In a “Through the Looking Glass”-to-the-microscope type of story, researchers are hoping a mushroom that grows on caterpillars may be the source of a new type of painkillers for people with osteoarthritis.
Backed by nearly $400,000 of funding from Arthritis Research UK, scientists at the University of Nottingham are exploring the painkilling potential of cordycepin, a compound found in cordycepin mushrooms. The parasitic mushrooms are widely used in Chinese medicine.
More than 52.5 million U.S. adults have arthritis, according to the Centers for Disease Control. The figure is expected to grow as our population ages. Current popular drugs for the disease, such as corticosteroids and non-steroidal-anti-inflammatory drugs (NSAIDS) often have side effects. The cordycepin works to block the inflammation caused by arthritis in a totally different way, at a different stage in the process, than these drugs. Researchers believe the cordycepin is likely to have more benefits and fewer side effects, according to a release from the University of Nottingham. The research was noted on sciencedaily.com.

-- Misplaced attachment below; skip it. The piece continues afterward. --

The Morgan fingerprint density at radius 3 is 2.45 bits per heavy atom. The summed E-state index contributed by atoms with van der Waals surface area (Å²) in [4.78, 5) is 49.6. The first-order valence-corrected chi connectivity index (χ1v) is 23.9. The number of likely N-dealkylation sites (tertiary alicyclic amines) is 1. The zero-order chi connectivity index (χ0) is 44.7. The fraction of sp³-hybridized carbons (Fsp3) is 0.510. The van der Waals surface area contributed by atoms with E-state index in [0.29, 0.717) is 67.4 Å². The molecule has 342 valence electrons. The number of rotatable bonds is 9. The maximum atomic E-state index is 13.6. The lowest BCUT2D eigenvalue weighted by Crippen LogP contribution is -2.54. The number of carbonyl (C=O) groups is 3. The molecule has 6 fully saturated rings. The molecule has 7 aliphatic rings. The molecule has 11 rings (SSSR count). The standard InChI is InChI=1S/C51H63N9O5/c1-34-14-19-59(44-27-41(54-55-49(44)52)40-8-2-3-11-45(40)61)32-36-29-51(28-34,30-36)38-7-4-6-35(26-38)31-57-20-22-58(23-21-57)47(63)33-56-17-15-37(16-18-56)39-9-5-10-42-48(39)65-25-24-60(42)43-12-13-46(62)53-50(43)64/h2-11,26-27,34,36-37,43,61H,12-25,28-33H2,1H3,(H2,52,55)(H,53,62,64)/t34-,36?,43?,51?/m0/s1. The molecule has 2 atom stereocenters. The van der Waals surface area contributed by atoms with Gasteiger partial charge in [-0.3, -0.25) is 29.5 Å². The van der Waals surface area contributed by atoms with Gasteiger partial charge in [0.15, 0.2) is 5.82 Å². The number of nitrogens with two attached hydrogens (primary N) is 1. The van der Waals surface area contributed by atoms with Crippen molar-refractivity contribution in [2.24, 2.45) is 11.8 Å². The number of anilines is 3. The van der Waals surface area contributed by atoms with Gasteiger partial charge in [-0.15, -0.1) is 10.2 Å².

"When we first started investigating this compound it was frankly a bit of a long-shot and there was much skepticism from the scientific community," lead researcher Dr. Cordelia de Moor said in the release. "But we were stunned by the response from the pilot study, which showed that it was as effective as conventional painkillers in rats.
"This study is the first step in a potential drug development for a new class of drugs for osteoarthritis, although there are a number of hurdles we have to go through -- necessarily so -- before it gets nearer patients,” she said. “To the best of our knowledge, cordycepin has never been tested as a lead compound for osteoarthritis pain."
If it works, clinical trials could begin within six to ten years.
Other NSAID alternatives, such as DHA, boswellia and curcumin, are also drawing attention as powerful tools to fight inflammation and the resulting pain.